They were obviously meant to be similar, but no the same as the originals, the Constitution and the Galaxy.  I like them, not just because they're good ships, they support the modular concept.  A nacelle is probably an integrated unit along the same lines as a jet engine.  I've never checked if a Boeing 737 could use IAE V2500s, but an A320 can use CFM-56s, and a 747 runs just as well on P&W PW4000s, RR RB.211s or GE CF6s.  I reckon you could take a Constitution nacelle and adapt it for a Miranda in a matter of hours (the TOS Tech Manual shows five attachment points on a standard nacelle).
It's a pity we never saw a New Orleans close-up, partly to get an idea of scale.  It's obviously a smaller design, but looks very similar, just as an Airbus A320 is very similar to an A300, but a lot smaller.  Using Galaxy parts would be difficult, they would probably be too big other than some small components.

Adding nacelles to an existing design.  Examples, E-D in AGT
Although aircraft such as the Britten-Norman Trislander are similar (in this case, the B-N Islander) they are generally stretched as well, so essentially a different design.  Frankly, what's the point?  You increase power demand by 50% and mess up warp field dynamics no doubt.  A new design would probably be better.

Well, presumably there's a good reason why the Galaxy would need a third nacelle. Perhaps, as an old and cumbersome design, it needs that third nacelle to get above warp ten (which it would need to do to get to 13).

Quote
Ships made by combining parts of different generations together.  Examples often seen in DS9
Not a good idea.  Although certain aircraft, such as the Boeing Stratocruiser and even the Douglas Dakota, were sometimes re-engined with turboprops, that is a very complicated business.  Strapping two Connie nacelles on an Intrepid would probably be a bit like putting four Rolls-Royce Merlins on a Hercules.  Even if it could take off, it would be slow, unreliable and unable to carry any weight.  The other way round, AE 2100s on a Lancaster, would probably tear the airframe apart without substantial reinforcement.  Besides, times have moved on since a Lancaster was the world's most effective heavy bomber.  Other than retrofits or rebuilds such as the Connie refit, you may as well scrap the old ship and build a new one.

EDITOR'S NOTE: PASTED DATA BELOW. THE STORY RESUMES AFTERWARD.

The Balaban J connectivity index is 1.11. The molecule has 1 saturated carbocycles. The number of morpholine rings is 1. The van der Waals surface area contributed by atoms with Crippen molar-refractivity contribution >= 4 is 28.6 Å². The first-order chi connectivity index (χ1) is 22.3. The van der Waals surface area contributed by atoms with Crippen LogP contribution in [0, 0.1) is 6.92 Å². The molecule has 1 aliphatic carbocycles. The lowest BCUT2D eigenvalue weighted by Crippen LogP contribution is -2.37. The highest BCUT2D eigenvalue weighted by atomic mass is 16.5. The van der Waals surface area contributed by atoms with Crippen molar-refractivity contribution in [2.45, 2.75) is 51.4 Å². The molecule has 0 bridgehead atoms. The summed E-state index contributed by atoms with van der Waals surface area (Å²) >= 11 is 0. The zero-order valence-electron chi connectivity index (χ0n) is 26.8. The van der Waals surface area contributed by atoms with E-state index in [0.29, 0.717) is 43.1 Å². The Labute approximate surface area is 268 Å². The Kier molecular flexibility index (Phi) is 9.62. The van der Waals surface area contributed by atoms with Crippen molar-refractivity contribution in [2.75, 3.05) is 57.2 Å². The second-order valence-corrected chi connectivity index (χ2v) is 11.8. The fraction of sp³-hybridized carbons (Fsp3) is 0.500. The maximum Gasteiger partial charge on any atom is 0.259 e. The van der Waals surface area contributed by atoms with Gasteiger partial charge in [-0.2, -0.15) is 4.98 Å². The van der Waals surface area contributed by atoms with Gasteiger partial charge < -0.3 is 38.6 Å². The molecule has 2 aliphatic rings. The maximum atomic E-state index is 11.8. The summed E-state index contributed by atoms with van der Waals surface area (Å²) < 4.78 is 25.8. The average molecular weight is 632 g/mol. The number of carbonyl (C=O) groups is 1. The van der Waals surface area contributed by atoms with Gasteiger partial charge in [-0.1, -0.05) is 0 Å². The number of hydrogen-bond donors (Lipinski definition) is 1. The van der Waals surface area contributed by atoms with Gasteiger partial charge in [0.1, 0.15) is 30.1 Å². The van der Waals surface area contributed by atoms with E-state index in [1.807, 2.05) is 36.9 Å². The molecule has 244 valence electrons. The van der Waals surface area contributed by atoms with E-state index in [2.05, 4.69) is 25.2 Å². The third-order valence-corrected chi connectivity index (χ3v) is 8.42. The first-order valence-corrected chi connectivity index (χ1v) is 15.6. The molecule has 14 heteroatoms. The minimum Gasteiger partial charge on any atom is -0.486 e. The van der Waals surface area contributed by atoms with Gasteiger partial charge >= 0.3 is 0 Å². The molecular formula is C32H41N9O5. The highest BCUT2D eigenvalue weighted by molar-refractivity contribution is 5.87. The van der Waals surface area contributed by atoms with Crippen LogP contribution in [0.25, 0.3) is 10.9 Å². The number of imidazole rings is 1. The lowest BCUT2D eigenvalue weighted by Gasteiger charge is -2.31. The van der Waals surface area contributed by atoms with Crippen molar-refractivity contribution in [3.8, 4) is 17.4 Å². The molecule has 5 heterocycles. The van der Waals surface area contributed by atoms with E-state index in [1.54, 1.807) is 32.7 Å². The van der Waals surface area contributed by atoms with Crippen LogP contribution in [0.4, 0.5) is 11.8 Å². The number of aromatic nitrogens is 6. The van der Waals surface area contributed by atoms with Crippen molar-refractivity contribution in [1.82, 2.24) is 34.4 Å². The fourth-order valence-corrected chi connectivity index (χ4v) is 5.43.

Of course, this assumes that starship hulls are like aircraft fuselages, which, to my understanding, are essentially aluminium cylinders with a pointy bit at one end. Perhaps starship components are sufficiently complicated to justify the expense of modification over new construction.

Quote
Pick-n-mix designs.  Example Yaeger.
Horrible.  Don't even go there.  Imagine a Tomcat cockpit strapped to an upscaled Sopwith Camel.  Ugh!

Quite.
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Offline Edymnion

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Re: Kitbashes - good, bad and ugly
« Reply #8 on: July 16, 2010, 07:24:03 AM »
See, I was always of the opinion that Starfleet mass produced hull pieces, but not necessarily the tech inside of them.  So while it may look like a 200 year old refit connie nacelle, the coils and other tech inside could easily be of modern design, and they were just place inside an already existing box.